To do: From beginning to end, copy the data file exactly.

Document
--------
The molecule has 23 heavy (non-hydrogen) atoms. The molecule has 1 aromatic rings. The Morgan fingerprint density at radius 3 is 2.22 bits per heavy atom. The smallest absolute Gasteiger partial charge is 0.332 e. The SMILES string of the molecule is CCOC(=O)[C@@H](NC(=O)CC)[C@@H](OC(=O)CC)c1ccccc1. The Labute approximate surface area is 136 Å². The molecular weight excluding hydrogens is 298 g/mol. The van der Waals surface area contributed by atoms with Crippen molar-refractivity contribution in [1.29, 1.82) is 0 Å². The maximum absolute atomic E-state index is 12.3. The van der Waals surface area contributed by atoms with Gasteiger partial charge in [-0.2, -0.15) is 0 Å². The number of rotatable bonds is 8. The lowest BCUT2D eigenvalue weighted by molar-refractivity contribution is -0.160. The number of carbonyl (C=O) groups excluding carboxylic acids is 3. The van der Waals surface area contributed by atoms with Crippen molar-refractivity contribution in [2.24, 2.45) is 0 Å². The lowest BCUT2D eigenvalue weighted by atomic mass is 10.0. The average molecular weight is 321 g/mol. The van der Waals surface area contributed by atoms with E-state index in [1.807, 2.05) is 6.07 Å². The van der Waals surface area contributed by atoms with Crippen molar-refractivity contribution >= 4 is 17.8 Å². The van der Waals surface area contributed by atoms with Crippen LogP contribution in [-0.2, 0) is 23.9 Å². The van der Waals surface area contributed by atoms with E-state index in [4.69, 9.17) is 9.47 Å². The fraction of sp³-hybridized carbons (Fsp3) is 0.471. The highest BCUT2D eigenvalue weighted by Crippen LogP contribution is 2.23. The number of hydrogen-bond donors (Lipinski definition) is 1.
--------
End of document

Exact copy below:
The molecule has 23 heavy (non-hydrogen) atoms. The molecule has 1 aromatic rings. The Morgan fingerprint density at radius 3 is 2.22 bits per heavy atom. The smallest absolute Gasteiger partial charge is 0.332 e. The SMILES string of the molecule is CCOC(=O)[C@@H](NC(=O)CC)[C@@H](OC(=O)CC)c1ccccc1. The Labute approximate surface area is 136 Å². The molecular weight excluding hydrogens is 298 g/mol. The van der Waals surface area contributed by atoms with Crippen molar-refractivity contribution in [1.29, 1.82) is 0 Å². The maximum absolute atomic E-state index is 12.3. The van der Waals surface area contributed by atoms with Gasteiger partial charge in [-0.2, -0.15) is 0 Å². The number of rotatable bonds is 8. The lowest BCUT2D eigenvalue weighted by molar-refractivity contribution is -0.160. The number of carbonyl (C=O) groups excluding carboxylic acids is 3. The van der Waals surface area contributed by atoms with Crippen molar-refractivity contribution in [2.24, 2.45) is 0 Å². The lowest BCUT2D eigenvalue weighted by atomic mass is 10.0. The average molecular weight is 321 g/mol. The van der Waals surface area contributed by atoms with E-state index in [1.807, 2.05) is 6.07 Å². The van der Waals surface area contributed by atoms with Crippen molar-refractivity contribution >= 4 is 17.8 Å². The van der Waals surface area contributed by atoms with Crippen LogP contribution in [-0.2, 0) is 23.9 Å². The van der Waals surface area contributed by atoms with E-state index in [4.69, 9.17) is 9.47 Å². The fraction of sp³-hybridized carbons (Fsp3) is 0.471. The highest BCUT2D eigenvalue weighted by Crippen LogP contribution is 2.23. The number of hydrogen-bond donors (Lipinski definition) is 1.